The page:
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LIKE ITS LATEST ALBUM, `RED,' STREET WINE CAME TOGETHER WITHOUT CONSCIOUS EFFORT

The new God Street Wine album "Red" wasn't intended to be an album, said vocalist/guitarist Aaron Maxwell.

"We had just converted our house into a studio to play and rehearse in a comfortable situation," said Maxwell during a phone call from his hotel in Atlanta, Ga. "We recorded a lot of tunes to see how it would go. . . . As we kept playing, all of a sudden, the songs melded into an album."God Street Wine will play for two nights at the Zephyr, 301 S. West Temple, Thursday and Friday, May 23-24. Doors open at 7 p.m.

Like its the new record, God Street Wine's recording career came together without a conscious effort.

"We started playing together four years ago just to play," remembered Maxwell. "At first we did try to get a recording contract, but when that didn't happen, we just decided to gig around."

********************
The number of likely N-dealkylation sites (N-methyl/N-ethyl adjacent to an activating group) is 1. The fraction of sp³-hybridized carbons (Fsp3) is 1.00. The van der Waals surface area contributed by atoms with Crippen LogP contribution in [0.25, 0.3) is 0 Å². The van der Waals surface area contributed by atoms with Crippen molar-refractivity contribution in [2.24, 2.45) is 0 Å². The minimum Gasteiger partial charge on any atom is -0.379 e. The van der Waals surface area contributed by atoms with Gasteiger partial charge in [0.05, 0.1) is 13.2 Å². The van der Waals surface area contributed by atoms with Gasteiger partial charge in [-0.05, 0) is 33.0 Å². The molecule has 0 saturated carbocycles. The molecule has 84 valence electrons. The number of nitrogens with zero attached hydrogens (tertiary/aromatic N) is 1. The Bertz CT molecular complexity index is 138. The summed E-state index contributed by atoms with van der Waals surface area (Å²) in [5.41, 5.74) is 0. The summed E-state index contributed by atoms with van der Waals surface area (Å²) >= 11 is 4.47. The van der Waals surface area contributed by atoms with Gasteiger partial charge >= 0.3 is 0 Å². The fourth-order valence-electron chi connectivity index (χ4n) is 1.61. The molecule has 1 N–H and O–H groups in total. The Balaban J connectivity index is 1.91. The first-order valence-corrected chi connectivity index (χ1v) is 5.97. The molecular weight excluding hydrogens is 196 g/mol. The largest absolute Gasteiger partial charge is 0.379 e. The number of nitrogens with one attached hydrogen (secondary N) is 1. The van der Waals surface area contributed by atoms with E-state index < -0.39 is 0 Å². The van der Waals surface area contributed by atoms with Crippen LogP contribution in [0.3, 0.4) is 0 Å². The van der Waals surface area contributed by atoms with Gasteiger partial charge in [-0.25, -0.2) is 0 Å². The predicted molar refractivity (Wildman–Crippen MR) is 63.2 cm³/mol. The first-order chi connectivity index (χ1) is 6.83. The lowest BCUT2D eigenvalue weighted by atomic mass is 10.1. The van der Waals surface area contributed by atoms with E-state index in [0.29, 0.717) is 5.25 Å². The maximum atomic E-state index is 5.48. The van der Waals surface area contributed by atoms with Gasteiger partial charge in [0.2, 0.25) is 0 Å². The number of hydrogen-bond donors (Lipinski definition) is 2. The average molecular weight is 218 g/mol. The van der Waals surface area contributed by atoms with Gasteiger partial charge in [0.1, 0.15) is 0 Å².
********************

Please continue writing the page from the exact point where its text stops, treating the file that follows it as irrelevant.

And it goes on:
As the nights went on, the band realized the music was becoming a livelihood. And soon, God Street Wine was playing the hottest music spots in New York City. After three albums, the band eventually earned the title "best unsigned band in the country" and appeared in Pollstar, Billboard and Rolling Stone magazines.

Geffen records became the first big label to sign the band after hearing audio clips on the Internet Underground Music Archive.

The music of God Street Wine isn't as abrasive as Hole and Veruca Salt. In fact, there are so many different angles to its music, no one can really pigeonhole God Street Wine.

"We all have different influences," said Maxwell, whose father was a jazz trumpet player and mother a singer/music teacher. "Those influences are fun to apply and try. When we do this, our job doesn't get boring.

"I grew up in a musical household and thought it was normal playing music," Maxwell continued. "I was taught to push myself musically and that is exactly what the band is doing now."

After the deal with Geffen dropped off, Mercury Records picked up God Street Wine and gave the band the creative freedom it needed to complete "Red."

"Red" is a collage of styles ranging from the Cajun slide of "Chop!" - a song recorded the first time the band played it - the reggae of "When the Sun Turns to Red" and the funky "RU4Real?" - which Maxwell wrote in the front seat of the touring van.